The EU wants to ban doner kebabs — yet another example of discrimination against food vendors

The EU wants to ban doner kebabs — yet another example of discrimination against food vendors
A man slices cuts of meat from a rotisserie doner spit in Frankfurt, Germany. Michael Probst/AP
A man slices cuts of meat from a rotisserie doner spit in Frankfurt, Germany. Michael Probst/AP

Street food could look a lot different in Europe if new legislation from the European Union’s executive commission passes.

According to the U.K. publication Metro, the EU is considering a crackdown on doner kebabs because of the phosphates in the meat, citing health concerns. The popular street food, which originated in Turkey and was reinterpreted by Germans, consists of spit-roasted meat that’s stuffed into toasted pita bread along with shredded lettuce, tomato, onion and sauce. But the doner kebabs, a popular late-night food in many European cities, could be in jeopardy if the legislation passes.

Phosphates are often used in meat production to stabilize flavors and help bind meat together. The EU previously banned phosphates in detergent; the EU is also notorious for its critical stance on food issues like GMOs.

“If the European Parliament gets its way, this would be the death sentence for the entire doner kebab industry in the European Union,” Kenan Koyuncu of the German Association of Doner Kebab Producers told Bild, a German newspaper, according to the Associated Press. The EU Parliament is scheduled to vote on the ban in roughly two weeks. If it passes, all kebab shops will have to close.

Some kebab vendors say the legislation is discriminatory because the additives in their meat are also in sausages, which would not be affected by the ban. A member of German Chancellor Angela Merkel’s conservative party wrote in a Facebook post the ban could translate to hundreds losing their jobs, the Associated Press reported.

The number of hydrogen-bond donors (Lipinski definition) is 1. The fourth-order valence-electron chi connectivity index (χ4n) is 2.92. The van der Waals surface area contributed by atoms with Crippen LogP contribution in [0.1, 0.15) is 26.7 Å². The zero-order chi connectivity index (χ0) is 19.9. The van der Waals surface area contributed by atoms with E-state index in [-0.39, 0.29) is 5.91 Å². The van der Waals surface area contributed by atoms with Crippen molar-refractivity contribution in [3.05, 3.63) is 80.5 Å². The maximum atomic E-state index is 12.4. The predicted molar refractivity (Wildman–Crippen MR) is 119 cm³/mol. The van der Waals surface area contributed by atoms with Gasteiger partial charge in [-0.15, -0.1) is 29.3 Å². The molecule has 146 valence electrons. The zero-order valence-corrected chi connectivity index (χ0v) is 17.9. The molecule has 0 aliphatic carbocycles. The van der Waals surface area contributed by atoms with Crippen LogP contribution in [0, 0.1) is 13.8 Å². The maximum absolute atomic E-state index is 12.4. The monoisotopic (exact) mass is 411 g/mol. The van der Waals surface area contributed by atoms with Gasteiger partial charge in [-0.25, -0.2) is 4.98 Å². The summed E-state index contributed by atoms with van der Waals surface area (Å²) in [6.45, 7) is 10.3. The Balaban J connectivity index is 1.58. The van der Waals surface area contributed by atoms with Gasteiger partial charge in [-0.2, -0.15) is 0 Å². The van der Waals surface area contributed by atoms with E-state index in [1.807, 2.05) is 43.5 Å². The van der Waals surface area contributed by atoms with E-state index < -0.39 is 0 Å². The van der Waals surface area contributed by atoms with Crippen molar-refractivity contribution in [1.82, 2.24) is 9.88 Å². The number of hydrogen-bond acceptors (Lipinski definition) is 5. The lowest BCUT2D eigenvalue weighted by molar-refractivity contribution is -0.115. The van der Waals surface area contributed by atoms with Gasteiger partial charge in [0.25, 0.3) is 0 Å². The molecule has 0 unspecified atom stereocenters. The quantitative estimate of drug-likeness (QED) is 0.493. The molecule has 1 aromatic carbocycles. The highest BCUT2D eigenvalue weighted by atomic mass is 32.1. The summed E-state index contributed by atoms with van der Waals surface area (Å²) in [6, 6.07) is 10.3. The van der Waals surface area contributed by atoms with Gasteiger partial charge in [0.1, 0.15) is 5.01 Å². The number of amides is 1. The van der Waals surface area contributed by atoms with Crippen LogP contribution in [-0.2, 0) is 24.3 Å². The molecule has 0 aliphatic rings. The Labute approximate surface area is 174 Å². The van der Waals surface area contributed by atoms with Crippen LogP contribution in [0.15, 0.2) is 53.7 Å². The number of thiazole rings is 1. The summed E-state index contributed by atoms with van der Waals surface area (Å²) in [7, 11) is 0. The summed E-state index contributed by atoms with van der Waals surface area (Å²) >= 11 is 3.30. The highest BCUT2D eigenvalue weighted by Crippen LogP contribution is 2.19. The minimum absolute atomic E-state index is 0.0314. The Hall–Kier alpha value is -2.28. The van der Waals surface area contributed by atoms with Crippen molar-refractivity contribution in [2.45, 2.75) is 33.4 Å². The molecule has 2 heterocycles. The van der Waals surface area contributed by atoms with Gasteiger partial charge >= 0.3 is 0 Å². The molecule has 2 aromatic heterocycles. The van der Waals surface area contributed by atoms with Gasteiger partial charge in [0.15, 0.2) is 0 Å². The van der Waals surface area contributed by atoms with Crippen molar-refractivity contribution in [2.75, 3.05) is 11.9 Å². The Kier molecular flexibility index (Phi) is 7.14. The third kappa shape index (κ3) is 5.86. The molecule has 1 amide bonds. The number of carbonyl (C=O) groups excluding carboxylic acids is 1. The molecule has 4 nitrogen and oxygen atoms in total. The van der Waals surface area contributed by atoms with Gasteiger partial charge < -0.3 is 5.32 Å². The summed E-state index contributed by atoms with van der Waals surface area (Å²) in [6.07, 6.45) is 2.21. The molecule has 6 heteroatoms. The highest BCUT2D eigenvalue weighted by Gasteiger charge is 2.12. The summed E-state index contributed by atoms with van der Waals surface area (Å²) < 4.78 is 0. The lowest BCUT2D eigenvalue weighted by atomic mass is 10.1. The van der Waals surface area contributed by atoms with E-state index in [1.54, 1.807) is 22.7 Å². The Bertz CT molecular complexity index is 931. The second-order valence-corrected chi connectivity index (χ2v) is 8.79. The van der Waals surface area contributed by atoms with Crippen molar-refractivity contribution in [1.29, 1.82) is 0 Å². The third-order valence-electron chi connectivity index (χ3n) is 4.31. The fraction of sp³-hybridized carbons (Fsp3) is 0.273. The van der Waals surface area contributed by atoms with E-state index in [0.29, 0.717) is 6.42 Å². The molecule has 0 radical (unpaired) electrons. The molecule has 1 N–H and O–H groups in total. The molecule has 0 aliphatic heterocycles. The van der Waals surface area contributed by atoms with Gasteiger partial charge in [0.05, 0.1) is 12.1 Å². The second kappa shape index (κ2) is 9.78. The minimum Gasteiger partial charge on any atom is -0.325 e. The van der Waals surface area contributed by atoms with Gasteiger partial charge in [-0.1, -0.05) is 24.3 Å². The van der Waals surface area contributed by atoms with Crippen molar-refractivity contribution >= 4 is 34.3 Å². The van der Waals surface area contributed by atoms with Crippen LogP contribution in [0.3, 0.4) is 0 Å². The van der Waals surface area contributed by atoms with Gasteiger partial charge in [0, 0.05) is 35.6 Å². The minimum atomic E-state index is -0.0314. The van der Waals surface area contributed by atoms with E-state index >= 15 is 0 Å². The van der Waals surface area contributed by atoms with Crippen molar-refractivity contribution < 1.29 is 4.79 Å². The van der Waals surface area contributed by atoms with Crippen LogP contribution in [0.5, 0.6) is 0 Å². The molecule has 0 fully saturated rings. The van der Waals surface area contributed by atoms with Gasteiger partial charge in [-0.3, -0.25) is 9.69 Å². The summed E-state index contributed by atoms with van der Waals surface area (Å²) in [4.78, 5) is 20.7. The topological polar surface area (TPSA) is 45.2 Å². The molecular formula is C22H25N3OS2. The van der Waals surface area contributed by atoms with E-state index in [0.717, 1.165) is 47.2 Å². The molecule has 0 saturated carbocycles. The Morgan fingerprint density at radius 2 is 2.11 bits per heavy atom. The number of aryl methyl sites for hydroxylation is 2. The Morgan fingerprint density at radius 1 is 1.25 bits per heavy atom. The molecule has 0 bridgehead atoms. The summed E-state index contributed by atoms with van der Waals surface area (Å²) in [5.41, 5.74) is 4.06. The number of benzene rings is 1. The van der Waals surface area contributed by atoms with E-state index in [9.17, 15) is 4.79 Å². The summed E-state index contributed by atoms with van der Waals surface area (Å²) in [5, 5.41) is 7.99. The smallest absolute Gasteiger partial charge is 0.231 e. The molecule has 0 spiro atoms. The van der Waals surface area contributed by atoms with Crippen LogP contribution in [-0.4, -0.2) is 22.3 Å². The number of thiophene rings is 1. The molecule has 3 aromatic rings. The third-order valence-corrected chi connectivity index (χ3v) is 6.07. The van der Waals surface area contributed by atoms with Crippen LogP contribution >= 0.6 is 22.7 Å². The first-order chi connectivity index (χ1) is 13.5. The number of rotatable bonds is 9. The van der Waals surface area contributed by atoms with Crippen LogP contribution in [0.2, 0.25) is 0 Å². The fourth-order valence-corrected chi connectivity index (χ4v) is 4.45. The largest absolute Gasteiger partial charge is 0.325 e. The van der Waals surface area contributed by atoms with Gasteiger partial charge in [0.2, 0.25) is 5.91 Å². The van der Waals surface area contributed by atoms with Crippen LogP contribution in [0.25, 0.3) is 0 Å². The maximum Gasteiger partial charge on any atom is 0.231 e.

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According to the Associated Press, about 16,000 doner restaurants in Germany sell roughly 3 million sandwiches each day. In 1996, the New York Times reported that doner vendors in Germany had revenue that exceeds the country’s Burger Kings and McDonalds.

“For many Germans, the doner was their first contact with foreign culture,” Eberhard Seidel-Pielen, a social scientist in Berlin, told the New York Times. “Turks who sell doners gave them their first chance to see foreigners in a role other than refugees or asylum-seekers.”

The doner discussion in Europe is the latest in a growing crackdown on street food vendors worldwide. To improve hygiene and have less congested sidewalks, the Bangkok government told vendors in the neighborhood of Ari in December 2016 they’d need to cease doing businesses by March, Eater reported. The government later announced it would be banning vendors from certain neighborhoods and sidewalks but not all of them.

And stateside, there’s been hubbub over vendors in Los Angeles in the past year. LA is one of the only large U.S. cities where street food vendors are illegal. To protect vendors, who are often undocumented immigrants, from potential deportation, the City Council voted unanimously to decriminalized street food vending in February. But the city has yet to put that legislation into action, the Los Angeles Times wrote in an editorial published in August.